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Roll Back Mileage Standards? Feds Hear Reasons Not to in Fresno.

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In the first of three straight days of hearings around the country, Californians let the federal Dept. of Transportation know how they felt about proposed regulations to change mileage standards.
For the most part, those who spoke in Fresno on Monday are against President Donald Trump’s proposal to, as opponents put it, roll back the standards.
The sessions heard comments on updating fuel economy and emission rules. The hearings move to Dearborn, Mich. today and Pittsburgh on Wednesday (Sept. 26).

“We are asking the EPA to represent those of us who have asthma and respiratory disease,” said Janet DietzKamei, 73, a member of the Central Valley Clean Air Coalition.
DietzKamei said she is unable to leave her Fresno home on some days because the air is so polluted.
Environmentalists protested outside, hoisting signs reading, “Clean cars = Clean air” and chanting, “Clean cars now.”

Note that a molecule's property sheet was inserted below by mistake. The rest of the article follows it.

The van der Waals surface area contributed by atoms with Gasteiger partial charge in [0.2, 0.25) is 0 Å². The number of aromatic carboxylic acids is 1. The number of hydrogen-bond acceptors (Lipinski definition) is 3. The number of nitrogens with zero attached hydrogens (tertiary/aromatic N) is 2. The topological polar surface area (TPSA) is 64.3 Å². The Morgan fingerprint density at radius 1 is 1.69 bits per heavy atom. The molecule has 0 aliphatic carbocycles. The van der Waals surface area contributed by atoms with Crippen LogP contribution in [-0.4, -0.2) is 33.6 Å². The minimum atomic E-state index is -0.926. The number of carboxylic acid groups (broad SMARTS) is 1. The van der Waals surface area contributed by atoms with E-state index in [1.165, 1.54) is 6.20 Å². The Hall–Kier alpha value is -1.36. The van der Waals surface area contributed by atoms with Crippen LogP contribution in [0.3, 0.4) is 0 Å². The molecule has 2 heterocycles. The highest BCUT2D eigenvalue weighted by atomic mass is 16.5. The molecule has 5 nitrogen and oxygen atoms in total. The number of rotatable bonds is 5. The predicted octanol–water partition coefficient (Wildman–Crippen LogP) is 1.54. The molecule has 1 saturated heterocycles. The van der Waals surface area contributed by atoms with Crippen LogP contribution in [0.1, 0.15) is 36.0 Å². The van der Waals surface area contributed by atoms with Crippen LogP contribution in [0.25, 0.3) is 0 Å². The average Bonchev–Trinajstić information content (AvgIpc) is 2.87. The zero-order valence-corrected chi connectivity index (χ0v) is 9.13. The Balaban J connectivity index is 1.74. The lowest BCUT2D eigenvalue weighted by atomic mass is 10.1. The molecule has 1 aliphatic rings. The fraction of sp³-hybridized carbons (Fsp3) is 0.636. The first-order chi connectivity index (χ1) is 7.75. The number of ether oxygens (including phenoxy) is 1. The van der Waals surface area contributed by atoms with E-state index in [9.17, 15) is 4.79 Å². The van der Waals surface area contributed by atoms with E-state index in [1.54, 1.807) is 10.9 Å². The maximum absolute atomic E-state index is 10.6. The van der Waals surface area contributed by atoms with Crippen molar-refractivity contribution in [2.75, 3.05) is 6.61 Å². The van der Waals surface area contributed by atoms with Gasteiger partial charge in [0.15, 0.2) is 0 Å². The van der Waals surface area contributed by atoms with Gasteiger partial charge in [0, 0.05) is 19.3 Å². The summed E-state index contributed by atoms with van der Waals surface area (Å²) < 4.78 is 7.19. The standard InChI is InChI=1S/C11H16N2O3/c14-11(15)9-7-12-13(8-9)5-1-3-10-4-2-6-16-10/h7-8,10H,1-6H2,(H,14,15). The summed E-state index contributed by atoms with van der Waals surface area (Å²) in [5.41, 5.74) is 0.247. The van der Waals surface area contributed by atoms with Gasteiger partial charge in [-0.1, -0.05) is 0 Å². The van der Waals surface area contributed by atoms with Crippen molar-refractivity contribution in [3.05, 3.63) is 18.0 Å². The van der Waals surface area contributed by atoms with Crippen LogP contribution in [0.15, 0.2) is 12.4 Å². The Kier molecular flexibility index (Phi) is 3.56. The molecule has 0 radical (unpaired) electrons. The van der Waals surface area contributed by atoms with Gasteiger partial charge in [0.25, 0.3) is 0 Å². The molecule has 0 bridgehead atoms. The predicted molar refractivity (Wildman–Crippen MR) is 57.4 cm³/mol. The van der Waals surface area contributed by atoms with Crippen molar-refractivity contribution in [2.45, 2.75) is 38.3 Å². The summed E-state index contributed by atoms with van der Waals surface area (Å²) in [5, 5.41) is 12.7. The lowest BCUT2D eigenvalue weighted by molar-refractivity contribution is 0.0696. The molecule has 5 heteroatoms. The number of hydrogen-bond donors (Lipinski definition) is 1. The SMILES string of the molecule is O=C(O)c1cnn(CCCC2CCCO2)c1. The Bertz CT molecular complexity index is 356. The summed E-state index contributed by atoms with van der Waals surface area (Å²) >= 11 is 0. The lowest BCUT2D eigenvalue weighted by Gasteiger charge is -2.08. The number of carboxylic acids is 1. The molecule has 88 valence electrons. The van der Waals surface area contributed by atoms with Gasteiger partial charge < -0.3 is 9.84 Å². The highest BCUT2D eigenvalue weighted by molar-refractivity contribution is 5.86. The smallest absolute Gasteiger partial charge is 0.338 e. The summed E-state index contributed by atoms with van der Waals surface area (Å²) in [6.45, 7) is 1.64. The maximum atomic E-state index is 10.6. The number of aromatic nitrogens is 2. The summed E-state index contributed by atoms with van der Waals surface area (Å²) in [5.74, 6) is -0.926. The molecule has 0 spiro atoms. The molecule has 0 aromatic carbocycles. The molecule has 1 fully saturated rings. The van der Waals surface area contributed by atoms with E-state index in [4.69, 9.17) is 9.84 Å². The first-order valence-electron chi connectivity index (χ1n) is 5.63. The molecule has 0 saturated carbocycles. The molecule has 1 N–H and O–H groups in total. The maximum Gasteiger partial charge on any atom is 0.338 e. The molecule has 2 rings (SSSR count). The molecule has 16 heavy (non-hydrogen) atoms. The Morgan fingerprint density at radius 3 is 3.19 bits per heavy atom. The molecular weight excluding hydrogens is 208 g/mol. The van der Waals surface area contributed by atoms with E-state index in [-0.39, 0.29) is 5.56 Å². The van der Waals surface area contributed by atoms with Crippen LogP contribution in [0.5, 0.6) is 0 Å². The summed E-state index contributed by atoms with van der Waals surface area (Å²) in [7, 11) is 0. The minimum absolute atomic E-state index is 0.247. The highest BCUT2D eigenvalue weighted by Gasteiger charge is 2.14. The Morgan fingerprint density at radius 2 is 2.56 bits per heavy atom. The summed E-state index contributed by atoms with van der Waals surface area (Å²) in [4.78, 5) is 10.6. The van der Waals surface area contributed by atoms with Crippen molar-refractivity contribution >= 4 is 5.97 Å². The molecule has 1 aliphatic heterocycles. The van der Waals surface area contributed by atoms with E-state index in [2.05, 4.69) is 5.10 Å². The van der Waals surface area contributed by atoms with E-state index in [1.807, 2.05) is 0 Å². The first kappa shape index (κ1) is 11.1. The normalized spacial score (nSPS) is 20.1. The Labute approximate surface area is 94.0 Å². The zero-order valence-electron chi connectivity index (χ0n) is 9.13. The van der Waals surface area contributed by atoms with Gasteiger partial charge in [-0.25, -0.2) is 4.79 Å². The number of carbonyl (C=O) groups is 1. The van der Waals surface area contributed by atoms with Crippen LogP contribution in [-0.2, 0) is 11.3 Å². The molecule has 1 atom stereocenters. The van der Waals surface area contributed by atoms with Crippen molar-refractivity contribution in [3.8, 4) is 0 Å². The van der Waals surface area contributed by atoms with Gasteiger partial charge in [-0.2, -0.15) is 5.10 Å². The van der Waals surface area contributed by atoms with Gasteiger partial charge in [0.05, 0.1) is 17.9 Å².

California Delegation Testifies

On the 10th floor of the 1401 Grand (at the corner of Fulton and Tuolumne streets), federal officials heard testimony. At the start of the meeting, Jonathan Morrison, chief counsel of NHTSA said they would likely hear 12 hours of testimony without breaks, but it wound up being seven hours.

Mary Nichols

The California delegation spoke at the first panel, including state Attorney General Xavier Becerra, and Mary Nichols, chair of the California Air Resources Board. They were joined by state EPA secretary Matt Rodriguez, Bay Area air official Jack Broadbent, and Wayne Nastri, executive director of the South Coast Air Quality Management District.
“This is a flabby exercise in muscle flexing,” Nichols said. She added that rolling back the federal regulations would lead to more pollution.
Becerra continued on the same note.
“Our state is about progress, not about backsliding to the last century,” he said. “Do your job. Withdraw this proposal.”

Becerra vs. Trump

Xavier Becerra